Buy them at a rate faster than which they die.
Tuesday, May 13, 2014
The Secret to Houseplants
There is a secret to growing houseplants, I'll tell it to you.
My Mother was always trying to grow houseplants, and failing miserably at it. She would under-water, then over-water, and then fertilize and transplant, and no matter what, her houseplants looked sickly and dead. She just didn't have a green thumb.
The real problem was, of course, she was trying to do it on the cheap, as my parents didn't have a lot of money to spend. So she would try to nurse sick plants along and they just looked sick and then died.
What is the secret to successful houseplants? I'll tell you.
That's it. Houseplants don't last forever, and once they start to look sickly, toss them out and start over. This is, of course, expensive, which is why houseplants are costly to own.
Now, before you get all up in arms about this, bear in mind that we've had some plants last years and even decades. We had two Ficus trees that lasted for over 20 years, surviving two moves no less (and Ficus do not like to be moved!). We re-potted them several times, with the last pots being nearly three feet in diameter (and the trees over 8 feet tall!). But eventually, they too, died, and we uprooted them and moved on.
By the way, when you move a Ficus, it will drop all of its leaves in protest. Give it a few weeks, and if it likes you, it will grow back a new set. They don't like to be moved, even across the room.
House plants do make a house homey, and some folks claim they clean the air, too. They do require you stay home all the time, or cultivate friends you can con into watering your plants while you are away. The latter can be tricky to do.
You can move plants outside, of course, in the summer, and hope that the rain will water them. Problem is, spider mites and other bugs can infest your plants, and when you bring them indoors, they infest your house. And old spray bottle filled with a soapy solution can be used to spray down the leaves (including the undersides!) to kill off the spider mites and other bugs.
As we get older, however, we are finding houseplants to be less of an attraction and more of an attractive nuisance. They drop things on the floor, they leak water onto the hardwoods, the require constant care and attention. If you want to go on vacation for six weeks, well, you can't just leave the houseplants behind, can you?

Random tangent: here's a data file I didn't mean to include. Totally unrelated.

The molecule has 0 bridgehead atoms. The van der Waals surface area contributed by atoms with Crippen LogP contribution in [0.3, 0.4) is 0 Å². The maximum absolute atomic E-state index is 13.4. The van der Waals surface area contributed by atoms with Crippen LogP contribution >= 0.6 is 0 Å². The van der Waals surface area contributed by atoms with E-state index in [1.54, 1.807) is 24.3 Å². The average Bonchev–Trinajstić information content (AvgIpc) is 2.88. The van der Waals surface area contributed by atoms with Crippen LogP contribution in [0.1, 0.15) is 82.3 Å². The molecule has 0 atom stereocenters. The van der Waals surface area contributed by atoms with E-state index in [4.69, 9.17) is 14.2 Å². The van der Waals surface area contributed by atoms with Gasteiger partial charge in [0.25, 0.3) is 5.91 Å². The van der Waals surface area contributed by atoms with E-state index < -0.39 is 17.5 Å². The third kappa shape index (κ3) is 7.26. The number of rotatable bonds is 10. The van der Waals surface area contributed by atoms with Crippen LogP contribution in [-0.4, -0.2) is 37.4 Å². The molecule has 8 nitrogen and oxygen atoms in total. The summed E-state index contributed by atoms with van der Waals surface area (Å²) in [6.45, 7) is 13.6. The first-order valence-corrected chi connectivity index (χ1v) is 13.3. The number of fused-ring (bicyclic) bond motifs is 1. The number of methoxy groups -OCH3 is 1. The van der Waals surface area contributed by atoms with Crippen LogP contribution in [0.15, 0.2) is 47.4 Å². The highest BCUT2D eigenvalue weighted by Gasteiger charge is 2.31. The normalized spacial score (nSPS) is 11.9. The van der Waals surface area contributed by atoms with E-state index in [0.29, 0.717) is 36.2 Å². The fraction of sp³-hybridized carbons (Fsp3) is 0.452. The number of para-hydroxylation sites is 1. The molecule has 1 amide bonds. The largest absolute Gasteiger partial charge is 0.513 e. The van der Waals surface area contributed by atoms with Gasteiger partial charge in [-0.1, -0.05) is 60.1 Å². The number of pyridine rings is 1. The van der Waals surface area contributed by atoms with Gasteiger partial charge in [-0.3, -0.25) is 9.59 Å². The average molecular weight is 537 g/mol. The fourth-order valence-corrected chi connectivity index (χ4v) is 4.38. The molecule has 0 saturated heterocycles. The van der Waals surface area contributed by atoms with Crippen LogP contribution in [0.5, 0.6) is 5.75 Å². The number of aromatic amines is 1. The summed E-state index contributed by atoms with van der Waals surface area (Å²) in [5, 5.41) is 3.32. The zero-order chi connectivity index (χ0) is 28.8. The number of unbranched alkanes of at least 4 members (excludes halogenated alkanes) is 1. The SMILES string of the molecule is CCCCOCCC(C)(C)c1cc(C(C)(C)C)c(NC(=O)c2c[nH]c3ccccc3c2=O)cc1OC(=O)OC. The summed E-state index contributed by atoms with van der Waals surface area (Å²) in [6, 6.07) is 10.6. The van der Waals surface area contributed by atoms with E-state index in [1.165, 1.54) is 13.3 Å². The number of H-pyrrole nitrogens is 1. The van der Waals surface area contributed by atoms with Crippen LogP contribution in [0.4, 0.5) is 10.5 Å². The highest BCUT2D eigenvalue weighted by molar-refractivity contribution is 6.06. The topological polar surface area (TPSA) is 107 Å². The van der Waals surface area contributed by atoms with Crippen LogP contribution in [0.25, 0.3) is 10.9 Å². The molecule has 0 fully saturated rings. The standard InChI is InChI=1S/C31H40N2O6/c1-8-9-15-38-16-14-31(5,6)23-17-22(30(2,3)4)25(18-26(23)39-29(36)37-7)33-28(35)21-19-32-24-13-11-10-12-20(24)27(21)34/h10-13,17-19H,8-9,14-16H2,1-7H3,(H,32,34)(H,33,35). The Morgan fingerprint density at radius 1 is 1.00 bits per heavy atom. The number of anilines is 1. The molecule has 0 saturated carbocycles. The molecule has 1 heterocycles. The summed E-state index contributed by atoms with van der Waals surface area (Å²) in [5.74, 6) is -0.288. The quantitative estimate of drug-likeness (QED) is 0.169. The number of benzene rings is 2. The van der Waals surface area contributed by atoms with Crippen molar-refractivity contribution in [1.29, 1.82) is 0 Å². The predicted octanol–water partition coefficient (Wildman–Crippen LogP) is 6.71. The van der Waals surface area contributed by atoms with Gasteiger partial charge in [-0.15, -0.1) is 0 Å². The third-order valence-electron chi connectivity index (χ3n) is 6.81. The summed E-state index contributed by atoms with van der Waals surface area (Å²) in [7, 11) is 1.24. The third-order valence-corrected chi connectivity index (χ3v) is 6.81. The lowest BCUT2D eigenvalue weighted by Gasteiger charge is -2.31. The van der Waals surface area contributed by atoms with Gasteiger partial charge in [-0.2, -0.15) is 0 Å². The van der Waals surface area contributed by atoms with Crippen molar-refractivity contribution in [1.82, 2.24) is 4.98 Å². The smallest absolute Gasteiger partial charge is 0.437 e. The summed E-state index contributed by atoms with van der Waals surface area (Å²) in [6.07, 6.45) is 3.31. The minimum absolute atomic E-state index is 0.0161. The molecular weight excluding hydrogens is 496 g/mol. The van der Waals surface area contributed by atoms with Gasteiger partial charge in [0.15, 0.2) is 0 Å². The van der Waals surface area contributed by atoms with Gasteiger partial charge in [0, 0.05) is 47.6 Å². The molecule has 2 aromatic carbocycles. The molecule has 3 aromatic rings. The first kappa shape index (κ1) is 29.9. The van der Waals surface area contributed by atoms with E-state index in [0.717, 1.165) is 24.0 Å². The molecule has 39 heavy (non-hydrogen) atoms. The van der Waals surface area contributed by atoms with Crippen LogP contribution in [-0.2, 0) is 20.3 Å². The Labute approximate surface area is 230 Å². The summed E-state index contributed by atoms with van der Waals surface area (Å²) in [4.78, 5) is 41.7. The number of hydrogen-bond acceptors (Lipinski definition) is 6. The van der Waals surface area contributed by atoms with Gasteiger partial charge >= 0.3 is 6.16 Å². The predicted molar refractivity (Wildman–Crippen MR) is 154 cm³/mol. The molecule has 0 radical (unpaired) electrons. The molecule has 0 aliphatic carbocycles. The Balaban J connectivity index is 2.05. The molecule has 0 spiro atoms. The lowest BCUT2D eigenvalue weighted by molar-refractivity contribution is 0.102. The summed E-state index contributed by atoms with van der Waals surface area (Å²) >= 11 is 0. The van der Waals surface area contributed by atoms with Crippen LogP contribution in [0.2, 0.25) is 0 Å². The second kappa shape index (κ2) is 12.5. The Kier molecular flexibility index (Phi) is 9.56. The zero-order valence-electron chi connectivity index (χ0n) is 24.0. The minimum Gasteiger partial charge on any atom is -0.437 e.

And they are not cheap, either. Individually, they can be inexpensive. But you start to accumulate 10, 20, 30 or more plants (been there, done that!) the overall costs can be in the hundreds if not thousands of dollars. Toss in some ceramic pots (for re-potting), potting soil, garden tools, fertilizers, and watering cans, and well, you've got a few trips to Lowes or Home Depot under your belt - and a corresponding credit card balance as well.
Cats and houseplants provide additional issues. Cats will use your houseplant as a litter box, which means they toss dirt all over the place while "burying" their doo-doo, and also leaving a smelly mess in the plant container. We found that putting a layer of large, sharp rocks on the top of the dirt would discourage even the most determined cat. Sadly, they still spray the plants with urine regularly.
We are down to about a dozen houseplants at this point, and frankly I guess the whole gardening thing is "been there, done that" at this point. Where we live now is so hot and buggy that spending an afternoon in the garden isn't what it once was. And houseplants, while fun, are just not seeming as important anymore. It's funny, I guess, but when you get older, the things you thought you had to have as a younger person, seem less important. Saving money seems more important than spending it. And you can spend it, big time, with plants - inside or out.
The other thing about houseplants or outdoor plants, is to pick plants that are hardy and will grow in your region. Fussy plants that require a lot of maintenance are never a lot of fun. I've seen more than one neighbor struggle to grow roses, only to be pricked by thorns, and have some sad-ass scraggly looking rosebushes out by the garage.
For my Mom, it was geraniums, which look great when they blossom, but look awful when they don't. She would try to bring them inside every year to keep them alive and grow in the summer, but that rarely worked out well.
Pick things that grow, and stick with them. If a plant dies under your care, move on to a different type of plant. Hardy things are the best choice - plants that are easy about light, water, and temperature.
But, at all costs, don't buy a corn plant. Mark says they're white trash. :)